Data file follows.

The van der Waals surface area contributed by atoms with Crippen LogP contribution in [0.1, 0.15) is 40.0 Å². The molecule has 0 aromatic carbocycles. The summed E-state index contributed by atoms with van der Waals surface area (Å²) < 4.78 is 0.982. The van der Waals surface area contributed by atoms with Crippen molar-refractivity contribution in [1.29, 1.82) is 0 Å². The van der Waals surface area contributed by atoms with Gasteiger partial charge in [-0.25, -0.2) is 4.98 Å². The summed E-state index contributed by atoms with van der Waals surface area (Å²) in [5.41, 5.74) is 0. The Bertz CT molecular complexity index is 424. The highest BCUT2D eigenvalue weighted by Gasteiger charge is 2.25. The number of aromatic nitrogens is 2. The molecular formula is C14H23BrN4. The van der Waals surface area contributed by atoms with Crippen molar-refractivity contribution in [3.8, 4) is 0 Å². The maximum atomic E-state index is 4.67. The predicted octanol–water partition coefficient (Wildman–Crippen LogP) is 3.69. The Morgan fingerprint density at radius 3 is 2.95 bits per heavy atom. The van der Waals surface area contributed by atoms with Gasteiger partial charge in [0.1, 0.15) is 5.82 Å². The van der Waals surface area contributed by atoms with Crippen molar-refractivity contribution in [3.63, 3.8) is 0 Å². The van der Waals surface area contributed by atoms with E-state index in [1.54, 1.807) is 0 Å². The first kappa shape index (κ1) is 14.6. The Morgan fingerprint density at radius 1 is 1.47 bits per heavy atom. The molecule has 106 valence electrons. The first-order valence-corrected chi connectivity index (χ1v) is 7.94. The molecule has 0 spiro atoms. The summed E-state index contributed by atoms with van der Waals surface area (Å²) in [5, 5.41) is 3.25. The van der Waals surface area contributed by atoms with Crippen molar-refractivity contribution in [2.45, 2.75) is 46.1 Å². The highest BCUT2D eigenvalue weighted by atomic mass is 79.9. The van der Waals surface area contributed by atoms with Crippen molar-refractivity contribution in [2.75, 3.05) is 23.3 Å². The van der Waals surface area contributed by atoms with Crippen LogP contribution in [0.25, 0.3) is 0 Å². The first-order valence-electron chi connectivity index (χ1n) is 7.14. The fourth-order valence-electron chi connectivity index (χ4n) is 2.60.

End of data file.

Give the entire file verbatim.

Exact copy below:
The van der Waals surface area contributed by atoms with Crippen LogP contribution in [0.1, 0.15) is 40.0 Å². The molecule has 0 aromatic carbocycles. The summed E-state index contributed by atoms with van der Waals surface area (Å²) < 4.78 is 0.982. The van der Waals surface area contributed by atoms with Crippen molar-refractivity contribution in [1.29, 1.82) is 0 Å². The van der Waals surface area contributed by atoms with Gasteiger partial charge in [-0.25, -0.2) is 4.98 Å². The summed E-state index contributed by atoms with van der Waals surface area (Å²) in [5.41, 5.74) is 0. The Bertz CT molecular complexity index is 424. The highest BCUT2D eigenvalue weighted by Gasteiger charge is 2.25. The number of aromatic nitrogens is 2. The molecular formula is C14H23BrN4. The van der Waals surface area contributed by atoms with Crippen molar-refractivity contribution in [3.8, 4) is 0 Å². The maximum atomic E-state index is 4.67. The predicted octanol–water partition coefficient (Wildman–Crippen LogP) is 3.69. The Morgan fingerprint density at radius 3 is 2.95 bits per heavy atom. The van der Waals surface area contributed by atoms with Gasteiger partial charge in [0.1, 0.15) is 5.82 Å². The van der Waals surface area contributed by atoms with Crippen molar-refractivity contribution in [3.63, 3.8) is 0 Å². The van der Waals surface area contributed by atoms with E-state index in [1.54, 1.807) is 0 Å². The first kappa shape index (κ1) is 14.6. The Morgan fingerprint density at radius 1 is 1.47 bits per heavy atom. The molecule has 106 valence electrons. The first-order valence-corrected chi connectivity index (χ1v) is 7.94. The molecule has 0 spiro atoms. The summed E-state index contributed by atoms with van der Waals surface area (Å²) in [5, 5.41) is 3.25. The van der Waals surface area contributed by atoms with Crippen molar-refractivity contribution in [2.45, 2.75) is 46.1 Å². The highest BCUT2D eigenvalue weighted by atomic mass is 79.9. The van der Waals surface area contributed by atoms with Crippen molar-refractivity contribution in [2.75, 3.05) is 23.3 Å². The van der Waals surface area contributed by atoms with Crippen LogP contribution in [0.25, 0.3) is 0 Å². The first-order valence-electron chi connectivity index (χ1n) is 7.14. The fourth-order valence-electron chi connectivity index (χ4n) is 2.60.